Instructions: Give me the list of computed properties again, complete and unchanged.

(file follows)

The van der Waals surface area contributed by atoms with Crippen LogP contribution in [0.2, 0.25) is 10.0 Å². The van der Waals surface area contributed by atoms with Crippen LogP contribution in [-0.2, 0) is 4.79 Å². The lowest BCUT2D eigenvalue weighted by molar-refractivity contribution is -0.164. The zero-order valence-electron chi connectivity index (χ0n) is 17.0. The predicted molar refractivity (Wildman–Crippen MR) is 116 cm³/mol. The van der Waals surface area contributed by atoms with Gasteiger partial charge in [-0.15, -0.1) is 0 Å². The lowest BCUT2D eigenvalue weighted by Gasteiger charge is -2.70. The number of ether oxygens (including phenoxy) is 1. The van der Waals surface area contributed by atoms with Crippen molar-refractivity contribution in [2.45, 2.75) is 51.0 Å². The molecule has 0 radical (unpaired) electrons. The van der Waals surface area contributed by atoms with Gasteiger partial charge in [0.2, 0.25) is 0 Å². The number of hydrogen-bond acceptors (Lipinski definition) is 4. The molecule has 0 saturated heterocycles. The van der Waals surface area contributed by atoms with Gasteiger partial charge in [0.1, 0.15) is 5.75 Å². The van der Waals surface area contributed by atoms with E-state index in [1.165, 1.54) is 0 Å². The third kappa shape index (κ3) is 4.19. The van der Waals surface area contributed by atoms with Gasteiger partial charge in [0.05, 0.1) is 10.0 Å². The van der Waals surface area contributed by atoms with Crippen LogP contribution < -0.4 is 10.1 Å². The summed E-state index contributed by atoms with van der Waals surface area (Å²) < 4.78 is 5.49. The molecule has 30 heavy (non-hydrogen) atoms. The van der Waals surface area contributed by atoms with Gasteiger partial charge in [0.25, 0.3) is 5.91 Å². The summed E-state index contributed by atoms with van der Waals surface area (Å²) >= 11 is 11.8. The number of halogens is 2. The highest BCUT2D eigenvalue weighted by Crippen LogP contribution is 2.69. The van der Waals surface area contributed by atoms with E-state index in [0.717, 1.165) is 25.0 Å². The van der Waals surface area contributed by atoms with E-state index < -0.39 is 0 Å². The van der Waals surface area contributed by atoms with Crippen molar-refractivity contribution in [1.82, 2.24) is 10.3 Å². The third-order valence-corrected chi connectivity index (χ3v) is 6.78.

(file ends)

The van der Waals surface area contributed by atoms with Crippen LogP contribution in [0.2, 0.25) is 10.0 Å². The van der Waals surface area contributed by atoms with Crippen LogP contribution in [-0.2, 0) is 4.79 Å². The lowest BCUT2D eigenvalue weighted by molar-refractivity contribution is -0.164. The zero-order valence-electron chi connectivity index (χ0n) is 17.0. The predicted molar refractivity (Wildman–Crippen MR) is 116 cm³/mol. The van der Waals surface area contributed by atoms with Gasteiger partial charge in [-0.15, -0.1) is 0 Å². The lowest BCUT2D eigenvalue weighted by Gasteiger charge is -2.70. The number of ether oxygens (including phenoxy) is 1. The van der Waals surface area contributed by atoms with Crippen molar-refractivity contribution in [2.45, 2.75) is 51.0 Å². The molecule has 0 radical (unpaired) electrons. The van der Waals surface area contributed by atoms with Gasteiger partial charge in [0.2, 0.25) is 0 Å². The number of hydrogen-bond acceptors (Lipinski definition) is 4. The molecule has 0 saturated heterocycles. The van der Waals surface area contributed by atoms with Gasteiger partial charge in [0.1, 0.15) is 5.75 Å². The van der Waals surface area contributed by atoms with E-state index in [1.165, 1.54) is 0 Å². The third kappa shape index (κ3) is 4.19. The van der Waals surface area contributed by atoms with Gasteiger partial charge in [0.05, 0.1) is 10.0 Å². The van der Waals surface area contributed by atoms with Crippen LogP contribution < -0.4 is 10.1 Å². The summed E-state index contributed by atoms with van der Waals surface area (Å²) < 4.78 is 5.49. The molecule has 30 heavy (non-hydrogen) atoms. The van der Waals surface area contributed by atoms with Gasteiger partial charge in [0.25, 0.3) is 5.91 Å². The summed E-state index contributed by atoms with van der Waals surface area (Å²) >= 11 is 11.8. The number of halogens is 2. The highest BCUT2D eigenvalue weighted by Crippen LogP contribution is 2.69. The van der Waals surface area contributed by atoms with E-state index in [0.717, 1.165) is 25.0 Å². The van der Waals surface area contributed by atoms with E-state index < -0.39 is 0 Å². The van der Waals surface area contributed by atoms with Crippen molar-refractivity contribution in [1.82, 2.24) is 10.3 Å². The third-order valence-corrected chi connectivity index (χ3v) is 6.78.